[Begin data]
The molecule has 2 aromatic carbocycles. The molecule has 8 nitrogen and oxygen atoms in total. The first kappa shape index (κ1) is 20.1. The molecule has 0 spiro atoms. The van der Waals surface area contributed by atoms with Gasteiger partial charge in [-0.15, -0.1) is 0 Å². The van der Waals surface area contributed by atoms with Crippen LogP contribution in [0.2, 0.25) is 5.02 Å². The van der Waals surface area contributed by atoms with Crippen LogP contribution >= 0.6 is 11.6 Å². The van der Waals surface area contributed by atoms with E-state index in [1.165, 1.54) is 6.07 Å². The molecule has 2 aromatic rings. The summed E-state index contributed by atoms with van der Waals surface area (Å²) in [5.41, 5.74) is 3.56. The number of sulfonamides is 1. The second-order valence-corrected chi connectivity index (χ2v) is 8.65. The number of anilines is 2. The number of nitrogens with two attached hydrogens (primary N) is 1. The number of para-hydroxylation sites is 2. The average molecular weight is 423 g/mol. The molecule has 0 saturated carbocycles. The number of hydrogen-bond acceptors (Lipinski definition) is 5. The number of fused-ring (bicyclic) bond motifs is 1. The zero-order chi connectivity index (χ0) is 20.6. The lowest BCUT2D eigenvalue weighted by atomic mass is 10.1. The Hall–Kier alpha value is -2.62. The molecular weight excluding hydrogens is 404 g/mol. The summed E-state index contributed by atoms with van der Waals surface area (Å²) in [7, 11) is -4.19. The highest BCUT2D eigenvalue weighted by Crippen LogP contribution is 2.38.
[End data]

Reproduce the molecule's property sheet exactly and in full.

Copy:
The molecule has 2 aromatic carbocycles. The molecule has 8 nitrogen and oxygen atoms in total. The first kappa shape index (κ1) is 20.1. The molecule has 0 spiro atoms. The van der Waals surface area contributed by atoms with Gasteiger partial charge in [-0.15, -0.1) is 0 Å². The van der Waals surface area contributed by atoms with Crippen LogP contribution in [0.2, 0.25) is 5.02 Å². The van der Waals surface area contributed by atoms with Crippen LogP contribution >= 0.6 is 11.6 Å². The van der Waals surface area contributed by atoms with E-state index in [1.165, 1.54) is 6.07 Å². The molecule has 2 aromatic rings. The summed E-state index contributed by atoms with van der Waals surface area (Å²) in [5.41, 5.74) is 3.56. The number of sulfonamides is 1. The second-order valence-corrected chi connectivity index (χ2v) is 8.65. The number of anilines is 2. The number of nitrogens with two attached hydrogens (primary N) is 1. The number of para-hydroxylation sites is 2. The average molecular weight is 423 g/mol. The molecule has 0 saturated carbocycles. The number of hydrogen-bond acceptors (Lipinski definition) is 5. The number of fused-ring (bicyclic) bond motifs is 1. The zero-order chi connectivity index (χ0) is 20.6. The lowest BCUT2D eigenvalue weighted by atomic mass is 10.1. The Hall–Kier alpha value is -2.62. The molecular weight excluding hydrogens is 404 g/mol. The summed E-state index contributed by atoms with van der Waals surface area (Å²) in [7, 11) is -4.19. The highest BCUT2D eigenvalue weighted by Crippen LogP contribution is 2.38.